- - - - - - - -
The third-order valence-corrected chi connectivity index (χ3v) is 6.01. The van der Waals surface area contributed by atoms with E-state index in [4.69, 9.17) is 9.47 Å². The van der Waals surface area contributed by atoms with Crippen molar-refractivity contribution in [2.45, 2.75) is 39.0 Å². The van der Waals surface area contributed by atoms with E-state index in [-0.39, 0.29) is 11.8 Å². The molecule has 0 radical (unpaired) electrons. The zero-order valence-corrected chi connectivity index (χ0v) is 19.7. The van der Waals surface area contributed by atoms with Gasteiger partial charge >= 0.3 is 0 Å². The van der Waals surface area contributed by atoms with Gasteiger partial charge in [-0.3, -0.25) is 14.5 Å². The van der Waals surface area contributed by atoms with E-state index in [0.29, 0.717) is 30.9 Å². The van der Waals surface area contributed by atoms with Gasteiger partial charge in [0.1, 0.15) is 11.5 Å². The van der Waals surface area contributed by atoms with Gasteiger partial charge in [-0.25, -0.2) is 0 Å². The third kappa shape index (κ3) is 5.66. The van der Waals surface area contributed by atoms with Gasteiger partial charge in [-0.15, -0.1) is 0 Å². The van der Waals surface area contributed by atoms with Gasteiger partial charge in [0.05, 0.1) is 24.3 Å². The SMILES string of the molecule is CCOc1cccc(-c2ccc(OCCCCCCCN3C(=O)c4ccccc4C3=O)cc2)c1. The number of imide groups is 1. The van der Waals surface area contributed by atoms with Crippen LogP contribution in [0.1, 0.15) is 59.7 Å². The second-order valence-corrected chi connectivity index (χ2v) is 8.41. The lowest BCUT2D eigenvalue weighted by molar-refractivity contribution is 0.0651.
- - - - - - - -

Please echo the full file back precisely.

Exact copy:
The third-order valence-corrected chi connectivity index (χ3v) is 6.01. The van der Waals surface area contributed by atoms with E-state index in [4.69, 9.17) is 9.47 Å². The van der Waals surface area contributed by atoms with Crippen molar-refractivity contribution in [2.45, 2.75) is 39.0 Å². The van der Waals surface area contributed by atoms with E-state index in [-0.39, 0.29) is 11.8 Å². The molecule has 0 radical (unpaired) electrons. The zero-order valence-corrected chi connectivity index (χ0v) is 19.7. The van der Waals surface area contributed by atoms with Gasteiger partial charge >= 0.3 is 0 Å². The van der Waals surface area contributed by atoms with Gasteiger partial charge in [-0.3, -0.25) is 14.5 Å². The van der Waals surface area contributed by atoms with E-state index in [0.29, 0.717) is 30.9 Å². The van der Waals surface area contributed by atoms with Gasteiger partial charge in [0.1, 0.15) is 11.5 Å². The van der Waals surface area contributed by atoms with Gasteiger partial charge in [-0.25, -0.2) is 0 Å². The third kappa shape index (κ3) is 5.66. The van der Waals surface area contributed by atoms with Gasteiger partial charge in [-0.15, -0.1) is 0 Å². The van der Waals surface area contributed by atoms with Gasteiger partial charge in [0.05, 0.1) is 24.3 Å². The SMILES string of the molecule is CCOc1cccc(-c2ccc(OCCCCCCCN3C(=O)c4ccccc4C3=O)cc2)c1. The number of imide groups is 1. The van der Waals surface area contributed by atoms with Crippen LogP contribution in [0.1, 0.15) is 59.7 Å². The second-order valence-corrected chi connectivity index (χ2v) is 8.41. The lowest BCUT2D eigenvalue weighted by molar-refractivity contribution is 0.0651.